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  •  REVIEW: RICHARD MOCK: MATCHING TWO POINTS IN HISTORY

    Richard Mock: Matching Two Points in History
    Courtesy Sideshow Gallery

    Quivers

    Prints at Sideshow gallery by Richard Mock and the 'Taller de Grafica Popular' draw a comparison in 'Matching Two Points in History.'

    By DAVID HATCHETT
    Offoffoff.com

    Richard Mock's linocuts attempt to influence the political maelstrom of a polarized nation. As an editorial printmaker, his images accompanied articles in the op-ed page of the New York Times from 1978-1996, and are currently distributed worldwide through the Cartoonists and Writers Syndicate. Mock taps the subversive nature of printmaking, outside of the rarified context of art, and uses it to engage political dialogue through the public media.

      
    RICHARD MOCK
    Exhibition: Matching Two Points in History.
    Works by: Richard Mock.
     SCHEDULE
    October 23 - November 22, 2004

    Gallery: Sideshow Gallery
    319 Bedford Ave.
    Brooklyn NY
    Phone: (718) 786-8180

    The prints' are a continuous field of marking, a cartooned impressionism. The Wolf is wearing a bonnet in bed under the American flag in "Trust Me". His headboard is a replica of the White House. In "Bush Knew," Mock depicts the President playing a shell game with airliners. One miniature plane is crashing under the table, another has crashed in Bush's brain, and a third has been uncovered under one of the shells. In "CIA-FBI," Mock depicts two toads with their tongues tied, as three airliners take off in different directions with military jets in the air around them, recalling the morning of 9/11. This collection of prints makes a courageous stance for freedom of speech. Mock directly reflects a climate effected by Iraq, Enron, Osama and the Deficit. In his big fisted, carved drawing, black and white, American funk delivery, Mock smashes images together as signifiers to be decoded.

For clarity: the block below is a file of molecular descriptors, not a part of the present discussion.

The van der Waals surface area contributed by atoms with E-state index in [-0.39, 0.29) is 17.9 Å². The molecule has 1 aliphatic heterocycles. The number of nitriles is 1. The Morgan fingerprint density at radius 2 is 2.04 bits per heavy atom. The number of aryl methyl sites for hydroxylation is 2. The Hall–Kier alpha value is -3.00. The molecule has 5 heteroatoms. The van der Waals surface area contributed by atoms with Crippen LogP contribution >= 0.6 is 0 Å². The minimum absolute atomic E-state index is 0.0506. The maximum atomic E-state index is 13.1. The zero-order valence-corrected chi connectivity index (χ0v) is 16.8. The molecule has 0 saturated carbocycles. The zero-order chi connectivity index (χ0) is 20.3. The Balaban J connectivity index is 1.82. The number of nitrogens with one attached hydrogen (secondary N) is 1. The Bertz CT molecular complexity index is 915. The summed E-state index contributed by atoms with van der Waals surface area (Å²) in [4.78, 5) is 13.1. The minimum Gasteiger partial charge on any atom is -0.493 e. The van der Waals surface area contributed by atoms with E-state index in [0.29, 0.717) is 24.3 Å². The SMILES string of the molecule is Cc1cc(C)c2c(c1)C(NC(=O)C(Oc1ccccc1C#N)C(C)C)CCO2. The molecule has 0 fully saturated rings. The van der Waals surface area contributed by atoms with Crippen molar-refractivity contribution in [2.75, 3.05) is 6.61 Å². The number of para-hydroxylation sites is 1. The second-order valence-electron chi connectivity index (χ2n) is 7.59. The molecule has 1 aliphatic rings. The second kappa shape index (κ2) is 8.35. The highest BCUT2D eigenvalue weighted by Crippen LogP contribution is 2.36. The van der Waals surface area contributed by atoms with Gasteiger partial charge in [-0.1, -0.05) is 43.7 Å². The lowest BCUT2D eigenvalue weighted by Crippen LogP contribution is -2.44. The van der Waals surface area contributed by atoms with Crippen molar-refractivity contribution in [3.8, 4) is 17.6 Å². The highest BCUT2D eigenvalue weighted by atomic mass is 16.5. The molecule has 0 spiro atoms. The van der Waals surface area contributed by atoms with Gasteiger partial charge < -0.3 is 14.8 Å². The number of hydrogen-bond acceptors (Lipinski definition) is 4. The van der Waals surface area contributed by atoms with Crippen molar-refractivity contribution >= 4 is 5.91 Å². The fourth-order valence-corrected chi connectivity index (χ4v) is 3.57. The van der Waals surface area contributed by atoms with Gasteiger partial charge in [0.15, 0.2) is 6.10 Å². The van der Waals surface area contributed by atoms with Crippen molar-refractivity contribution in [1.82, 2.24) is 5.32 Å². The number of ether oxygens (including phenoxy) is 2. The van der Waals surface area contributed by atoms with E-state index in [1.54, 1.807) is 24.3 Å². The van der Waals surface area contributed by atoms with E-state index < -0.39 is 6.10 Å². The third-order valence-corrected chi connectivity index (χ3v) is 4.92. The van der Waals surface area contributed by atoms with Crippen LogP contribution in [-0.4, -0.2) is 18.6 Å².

A single quiver carries an arsenal of arrows.  

      
    'Matching Two Points In History' is a two-part show. An adjacent room features Mexican prints by Jose Guadalupe Posada, circa 1910 and the Taller de Grafica Popular (Workshop of the People's Graphics) from 1937. Posada's satirical skeleton imagery inspired Leopoldo Mendez and the Taller artists. The group of sixteen, including Raul Angiano, Angel Brach, and Alfred Zalce, were unequivocally anti-fascist in the 1930's when Fascism was striving for world domination. Sideshow director Richard Timperio presents a comparison between the use of printmaking by the Taller Group in the fight against fascism in the 30's and the prints by Richard Mock today.

    In our media-driven, hyper-visual environment, where we are told to fear terrorists, liberals and above all, to fear change of any sort, after an election where fear undermined reason, pictures can have more impact than words. Richard Mock calls the series of prints in this show 'Quivers.' A single quiver carries an arsenal of arrows.

    NOVEMBER 20, 2004
    OFFOFFOFF.COM • THE GUIDE TO ALTERNATIVE NEW YORK



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